Amongst the Dunes in the Namibian Desert


The most famous dune…

The Namibian Desert was inscribed on the list of World Heritage Sites in 2013. The announcement brought back many wonderful memories for me as the desert was one of the highlights of our Namibian honeymoon: the majesty and beauty of the place, coupled with (several) glasses of champagne amongst the dunes, and topped off with upgrades to some amazing lodge accommodations in the middle of nowhere! There aren’t that many people in Namibian desert, let alone tourists, but it is a popular destination for recently married couples, especially French… and there are many good reasons for this.

namibia sandwich harbor

Sandwich Harbour

One of the reasons it is so attractive is that it is so special – regarded as the oldest desert in the world it consists of a unique ecosystem due to its location next to the ocean, which allows the formation of fog over its dunes. The desert is vast and has highest sand dunes in the world. We visited two distinct parts of the desert: the “young” ocean side, where the sand is fresh and white, and the “ancient” interior, where the dunes are immense and the sand is relatively old and red.

namibia skeleton coast

The skeleton coast

The young desert runs along the inhospitable Skeleton Coast – the dense fog and huge waves have seen the demise of many boats. The name of the coast relates to the whale and sea bones that littered the shore during the time of industrial whaling. Our trip in the direction of the Pelican Point seal colony included a journey of abandoned ghost ships, many pelicans and a visit ONTO the boat of a large seal. The colony of seals could be smelt from far away …and the stench will stay with me for a long time! It is a paradise here for the seals and they enjoy riding the waves as much as the surfers that come here for the great waves. After the boat trip along the coast we were put down near Sandwich Harbour, where the desert dunes rise up from the ocean… a magic place. You won’t find too many people here as it is not accessible by private car. And then a bonus, a lunch in the dunes and some dune riding in a 4 x 4…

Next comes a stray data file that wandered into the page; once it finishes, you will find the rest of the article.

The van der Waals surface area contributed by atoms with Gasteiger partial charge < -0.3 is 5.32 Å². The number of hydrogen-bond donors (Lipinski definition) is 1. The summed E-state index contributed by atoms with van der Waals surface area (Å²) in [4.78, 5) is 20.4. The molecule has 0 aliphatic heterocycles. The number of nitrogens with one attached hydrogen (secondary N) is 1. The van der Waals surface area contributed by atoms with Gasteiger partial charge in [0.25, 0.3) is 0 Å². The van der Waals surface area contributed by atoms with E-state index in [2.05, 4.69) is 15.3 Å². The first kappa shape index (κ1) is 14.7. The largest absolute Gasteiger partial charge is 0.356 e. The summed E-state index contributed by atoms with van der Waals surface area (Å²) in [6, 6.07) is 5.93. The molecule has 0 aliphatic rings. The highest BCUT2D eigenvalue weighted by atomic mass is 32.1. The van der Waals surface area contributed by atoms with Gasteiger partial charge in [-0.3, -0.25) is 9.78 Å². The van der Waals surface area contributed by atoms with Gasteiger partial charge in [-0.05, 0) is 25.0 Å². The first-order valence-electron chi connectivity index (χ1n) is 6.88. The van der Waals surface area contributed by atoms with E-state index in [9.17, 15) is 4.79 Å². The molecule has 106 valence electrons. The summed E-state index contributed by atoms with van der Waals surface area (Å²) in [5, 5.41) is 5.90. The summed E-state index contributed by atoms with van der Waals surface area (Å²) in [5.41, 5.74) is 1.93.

Some 350km away we were waking up in the ancient zone of the desert. Skipping breakfast, we departed early from our accommodation to make it the opening of the park when the light is the best …and it is relatively cool! We stopped at Dune 45 (45km from Sesriem) before heading to the Sossusvlei area to take on Big Daddy, one of the tallest of the world’s sand dunes at 325m.

namibia big daddy

Here is the climb

This climb is a challenge – we made it but our companions for the day abandoned their attempt half way. It is worth the effort though to make it to the top as you are rewarded with a magic summit view. The descent is much quicker – straight down in the direction of the Deadvlei plain with a few (ungraceful) somersaults thrown in. Once you have brushed off all the sand at the bottom you cross Deadvlei: once a lake, all the water has long disappeared and what remains are desiccated black acacia trees spread out on the parched ground. Check out the contrast of the red dunes, blue sky, white ground and black tree trunks in my favorite Namibian photo… what do you think?

dead vldi

Dead Vlei


scorpion namibia

A scorpion…